Dear Amy: My husband is from a European country. We are in our 60s.

I work part-time and he has not worked in a decade for health reasons.

We are being pressured by his family to attend his sister's wedding in Europe next year.

The costs would be astronomical for both of us. We would have to stay with his mother and one of us would have to sleep on a couch. Our little dog would have to be bred, and we would be worried all the time.

My husband hates weddings and social gatherings and refuses to leave when I'm not going. He also says I should go without him.

His family is feud. Half will not attend this wedding (and they live there). His mother screamed when I told her he did not want to leave. She hinted that his sister would be very excited if we did not leave.

My husband does not want his sister to hate him.

What is the way out of this mess?

Hard pass

Hard pass: You and your husband must find an excuse (excuse this "reason") to miss this wedding and stick to it. If you throw yourself on several (totally valid) grounds to miss this wedding, it seems like you're trying to create a smoke screen. (Would you like to go without your husband? If so, then visit, but understand that this will not satisfy his family.)

Her husband should deal with this for the following reason: These are his family members. If you send them ahead as a human shield, there's more to them to get past you and talk to.

Understand that this family pressure comes from the fact that they want to see him! Instead of blaming family members for wanting to be present, he should acknowledge this and respond with respect and determination.

He should prepare himself (rehearse if necessary) and give this invitation a very polite "regret". If I were him, I'd pin down his bad health as a reason. If he's not good enough to work, it's probably not good enough for him to travel to Europe.

He should contact the bride, not his mother, to say, "I am so sorry, but I will not make it for your wedding. I am very sorry that I missed it, but I hope you send us many pictures so that we can enjoy your day from here. "

His sister, mother, and perhaps other family members will put the pressure on you, but you must both remain calm and polite and answer, "We know that you are disappointed, but there is no way. We hope it's a nice day for you. "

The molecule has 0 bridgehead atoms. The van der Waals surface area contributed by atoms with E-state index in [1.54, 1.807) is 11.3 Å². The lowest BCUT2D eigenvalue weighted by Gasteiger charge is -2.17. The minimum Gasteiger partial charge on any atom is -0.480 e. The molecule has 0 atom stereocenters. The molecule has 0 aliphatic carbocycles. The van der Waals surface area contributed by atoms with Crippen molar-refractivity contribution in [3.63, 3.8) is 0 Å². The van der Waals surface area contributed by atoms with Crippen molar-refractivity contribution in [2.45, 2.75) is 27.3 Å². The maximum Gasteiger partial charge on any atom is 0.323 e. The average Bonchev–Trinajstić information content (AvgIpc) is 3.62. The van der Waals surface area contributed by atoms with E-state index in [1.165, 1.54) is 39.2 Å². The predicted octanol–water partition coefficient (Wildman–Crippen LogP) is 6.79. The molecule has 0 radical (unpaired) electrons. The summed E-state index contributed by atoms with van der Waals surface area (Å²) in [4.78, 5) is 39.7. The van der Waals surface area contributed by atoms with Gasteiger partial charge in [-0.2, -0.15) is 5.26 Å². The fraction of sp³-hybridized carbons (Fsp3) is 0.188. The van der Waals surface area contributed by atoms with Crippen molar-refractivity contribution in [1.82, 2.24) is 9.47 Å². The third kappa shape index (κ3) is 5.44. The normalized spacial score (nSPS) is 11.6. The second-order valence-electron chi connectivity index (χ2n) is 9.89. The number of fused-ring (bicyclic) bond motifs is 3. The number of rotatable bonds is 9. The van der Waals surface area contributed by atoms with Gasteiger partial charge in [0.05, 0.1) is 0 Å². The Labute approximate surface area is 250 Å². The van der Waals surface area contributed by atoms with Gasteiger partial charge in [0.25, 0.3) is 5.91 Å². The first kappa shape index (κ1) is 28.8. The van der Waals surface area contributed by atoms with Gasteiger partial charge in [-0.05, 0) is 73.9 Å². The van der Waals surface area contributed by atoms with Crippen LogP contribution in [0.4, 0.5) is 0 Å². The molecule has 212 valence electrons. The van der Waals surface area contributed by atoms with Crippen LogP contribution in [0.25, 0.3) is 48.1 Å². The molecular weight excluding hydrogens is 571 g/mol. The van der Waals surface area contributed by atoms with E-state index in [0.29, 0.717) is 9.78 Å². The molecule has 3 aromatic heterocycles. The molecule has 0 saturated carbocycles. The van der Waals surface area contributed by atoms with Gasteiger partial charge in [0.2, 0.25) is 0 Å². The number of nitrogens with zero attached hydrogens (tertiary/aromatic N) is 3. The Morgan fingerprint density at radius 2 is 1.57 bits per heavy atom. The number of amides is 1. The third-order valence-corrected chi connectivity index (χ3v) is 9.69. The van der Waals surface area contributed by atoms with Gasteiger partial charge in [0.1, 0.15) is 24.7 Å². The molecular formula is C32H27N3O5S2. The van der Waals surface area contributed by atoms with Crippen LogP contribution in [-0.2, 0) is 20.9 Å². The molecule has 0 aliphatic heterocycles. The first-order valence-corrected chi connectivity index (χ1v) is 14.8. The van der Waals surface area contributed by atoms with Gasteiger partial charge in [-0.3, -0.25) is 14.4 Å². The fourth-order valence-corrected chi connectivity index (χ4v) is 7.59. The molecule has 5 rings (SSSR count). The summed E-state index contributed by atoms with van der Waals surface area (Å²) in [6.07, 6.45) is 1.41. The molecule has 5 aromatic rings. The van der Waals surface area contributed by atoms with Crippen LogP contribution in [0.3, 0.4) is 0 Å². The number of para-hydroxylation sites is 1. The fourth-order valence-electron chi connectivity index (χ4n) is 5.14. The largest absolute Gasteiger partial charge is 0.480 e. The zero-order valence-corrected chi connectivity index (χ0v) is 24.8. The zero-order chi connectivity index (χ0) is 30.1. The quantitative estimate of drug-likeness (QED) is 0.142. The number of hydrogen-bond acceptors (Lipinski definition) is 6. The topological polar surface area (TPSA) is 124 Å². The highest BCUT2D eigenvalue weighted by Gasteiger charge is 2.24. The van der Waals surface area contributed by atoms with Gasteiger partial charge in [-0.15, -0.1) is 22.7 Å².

Dear Amy: I had a little 12 year old chihuahua. I had them for eight years, but a month ago I gave them to a friend because I was away all day and it was not fair for the dog.

But now I miss her so much! I'm not as far away as I am – I'm more at home now.

Is it wrong for me to ask about the dog? My girlfriend probably would not return her anyway. She has already told me how much she loves her, but I wonder what you think.

Lonely without her

Lonely without her: I wonder what was really going on, that you gave this older dog to your friend. Yes, but at this point you should ask yourself if your friend would return her if it is different in your household.

If the dog is suitable for both households, your friend may opt for a type of custody agreement in which you have the dog during your absence and vice versa.

Dear Amy: I'm worried about your advice about "working in the Midwest," who wanted to make amends for a drunken sexual assault he had committed in college. I could not believe that you had actually proposed to face the police.

I am a lawyer. He could face years of jail time! You should have suggested looking for a legal adviser before following your terrible advice!


Concerned: In my response, I wrote: "Are you ready to face the possible legal consequences (including the charge of a criminal offense and / or a lawsuit) if you confess blame for what you have done?"

I wanted that to be a (perhaps too subtle) proposition for him to do his due diligence and understand all the consequences.

© 2018 by Amy Dickinson on behalf of the Tribune Content Agency


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